Charles Dickens

She had been but a short time in this passion of regret, when the Cricket on the Hearth, unheard by all but her, began to chirp. Not merrily, but in a low, faint, sorrowing way. It was so mournful that her tears began to flow; and when the Presence which had been beside the Carrier all night, appeared behind her, pointing to her father, they fell down like rain.

She heard the Cricket-voice more plainly soon, and was conscious, through her blindness, of the Presence hovering about her father.

'Mary,' said the Blind Girl, 'tell me what my home is. What it truly is.'

'It is a poor place, Bertha; very poor and bare indeed. The house will scarcely keep out wind and rain another winter. It is as roughly shielded from the weather, Bertha,' Dot continued in a low, clear voice, 'as your poor father in his sack-cloth coat.'

The Blind Girl, greatly agitated, rose, and led the Carrier's little wife aside.

'Those presents that I took such care of; that came almost at my wish, and were so dearly welcome to me,' she said, trembling; 'where did they come from? Did you send them?'


'Who then?'

Dot saw she knew, already, and was silent. The Blind Girl spread her hands before her face again. But in quite another manner now.

'Dear Mary, a moment. One moment? More this way. Speak softly to me. You are true, I know. You'd not deceive me now; would you?'

'No, Bertha, indeed!'

'No, I am sure you would not. You have too much pity for me. Mary, look across the room to where we were just now--to where my father is--my father, so compassionate and loving to me--and tell me what you see.'

'I see,' said Dot, who understood her well, 'an old man sitting in a chair, and leaning sorrowfully on the back, with his face resting on his hand. As if his child should comfort him, Bertha.'

'Yes, yes. She will. Go on.'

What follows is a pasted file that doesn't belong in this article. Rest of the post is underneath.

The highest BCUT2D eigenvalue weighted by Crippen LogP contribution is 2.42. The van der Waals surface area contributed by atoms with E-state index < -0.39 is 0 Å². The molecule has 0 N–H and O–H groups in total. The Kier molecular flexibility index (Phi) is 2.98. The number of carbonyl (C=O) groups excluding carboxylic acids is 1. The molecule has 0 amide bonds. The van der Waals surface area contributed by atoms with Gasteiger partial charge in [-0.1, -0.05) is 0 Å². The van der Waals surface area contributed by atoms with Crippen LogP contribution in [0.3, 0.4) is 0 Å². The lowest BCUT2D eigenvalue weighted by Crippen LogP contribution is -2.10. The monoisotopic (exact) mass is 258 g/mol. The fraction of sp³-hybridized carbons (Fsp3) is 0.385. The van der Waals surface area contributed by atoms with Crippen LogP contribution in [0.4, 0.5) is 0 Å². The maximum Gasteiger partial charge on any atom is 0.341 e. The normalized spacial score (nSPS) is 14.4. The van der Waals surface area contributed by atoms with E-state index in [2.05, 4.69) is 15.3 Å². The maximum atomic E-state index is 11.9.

'He is an old man, worn with care and work. He is a spare, dejected, thoughtful, grey-haired man. I see him now, despondent and bowed down, and striving against nothing. But, Bertha, I have seen him many times before, and striving hard in many ways for one great sacred object. And I honour his grey head, and bless him!'

The Blind Girl broke away from her; and throwing herself upon her knees before him, took the grey head to her breast.

'It is my sight restored. It is my sight!' she cried. 'I have been blind, and now my eyes are open. I never knew him! To think I might have died, and never truly seen the father who has been so loving to me!'

There were no words for Caleb's emotion.

'There is not a gallant figure on this earth,' exclaimed the Blind Girl, holding him in her embrace, 'that I would love so dearly, and would cherish so devotedly, as this! The greyer, and more worn, the dearer, father! Never let them say I am blind again. There's not a furrow in his face, there's not a hair upon his head, that shall be forgotten in my prayers and thanks to Heaven!'

Caleb managed to articulate 'My Bertha!'

'And in my blindness, I believed him,' said the girl, caressing him with tears of exquisite affection, 'to be so different! And having him beside me, day by day, so mindful of me--always, never dreamed of this!'

'The fresh smart father in the blue coat, Bertha,' said poor Caleb. 'He's gone!'

'Nothing is gone,' she answered. 'Dearest father, no! Everything is here--in you. The father that I loved so well; the father that I never loved enough, and never knew; the benefactor whom I first began to reverence and love, because he had such sympathy for me; All are here in you. Nothing is dead to me. The soul of all that was most dear to me is here--here, with the worn face, and the grey head. And I am NOT blind, father, any longer!'

Dot's whole attention had been concentrated, during this discourse, upon the father and daughter; but looking, now, towards the little Haymaker in the Moorish meadow, she saw that the clock was within a few minutes of striking, and fell, immediately, into a nervous and excited state.